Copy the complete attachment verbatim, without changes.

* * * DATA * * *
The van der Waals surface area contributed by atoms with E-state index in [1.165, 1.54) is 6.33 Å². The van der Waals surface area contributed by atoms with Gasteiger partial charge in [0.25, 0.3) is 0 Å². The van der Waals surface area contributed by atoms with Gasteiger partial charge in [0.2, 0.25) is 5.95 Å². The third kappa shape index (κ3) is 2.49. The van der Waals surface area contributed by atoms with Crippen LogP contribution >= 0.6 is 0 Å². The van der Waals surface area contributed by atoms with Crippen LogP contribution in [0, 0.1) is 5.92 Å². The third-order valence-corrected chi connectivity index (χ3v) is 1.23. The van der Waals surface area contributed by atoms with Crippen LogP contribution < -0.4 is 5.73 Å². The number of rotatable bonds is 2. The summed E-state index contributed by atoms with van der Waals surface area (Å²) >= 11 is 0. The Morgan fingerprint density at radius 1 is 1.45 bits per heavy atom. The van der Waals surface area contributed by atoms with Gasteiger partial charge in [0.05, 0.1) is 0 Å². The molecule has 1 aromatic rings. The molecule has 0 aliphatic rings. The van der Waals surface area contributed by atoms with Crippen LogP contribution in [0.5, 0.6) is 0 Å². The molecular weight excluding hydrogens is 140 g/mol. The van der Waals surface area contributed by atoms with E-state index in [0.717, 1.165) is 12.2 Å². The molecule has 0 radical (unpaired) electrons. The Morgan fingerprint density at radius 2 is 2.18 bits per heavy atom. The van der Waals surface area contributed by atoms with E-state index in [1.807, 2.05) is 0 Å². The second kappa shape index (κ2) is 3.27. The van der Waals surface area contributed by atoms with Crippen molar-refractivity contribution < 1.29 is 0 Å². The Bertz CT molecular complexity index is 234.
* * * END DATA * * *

The van der Waals surface area contributed by atoms with E-state index in [1.165, 1.54) is 6.33 Å². The van der Waals surface area contributed by atoms with Gasteiger partial charge in [0.25, 0.3) is 0 Å². The van der Waals surface area contributed by atoms with Gasteiger partial charge in [0.2, 0.25) is 5.95 Å². The third kappa shape index (κ3) is 2.49. The van der Waals surface area contributed by atoms with Crippen LogP contribution >= 0.6 is 0 Å². The van der Waals surface area contributed by atoms with Crippen LogP contribution in [0, 0.1) is 5.92 Å². The third-order valence-corrected chi connectivity index (χ3v) is 1.23. The van der Waals surface area contributed by atoms with Crippen LogP contribution < -0.4 is 5.73 Å². The number of rotatable bonds is 2. The summed E-state index contributed by atoms with van der Waals surface area (Å²) >= 11 is 0. The Morgan fingerprint density at radius 1 is 1.45 bits per heavy atom. The van der Waals surface area contributed by atoms with Gasteiger partial charge in [0.05, 0.1) is 0 Å². The molecule has 1 aromatic rings. The molecule has 0 aliphatic rings. The van der Waals surface area contributed by atoms with Crippen LogP contribution in [0.5, 0.6) is 0 Å². The molecular weight excluding hydrogens is 140 g/mol. The van der Waals surface area contributed by atoms with E-state index in [0.717, 1.165) is 12.2 Å². The molecule has 0 radical (unpaired) electrons. The Morgan fingerprint density at radius 2 is 2.18 bits per heavy atom. The van der Waals surface area contributed by atoms with E-state index in [1.807, 2.05) is 0 Å². The second kappa shape index (κ2) is 3.27. The van der Waals surface area contributed by atoms with Crippen molar-refractivity contribution < 1.29 is 0 Å². The Bertz CT molecular complexity index is 234.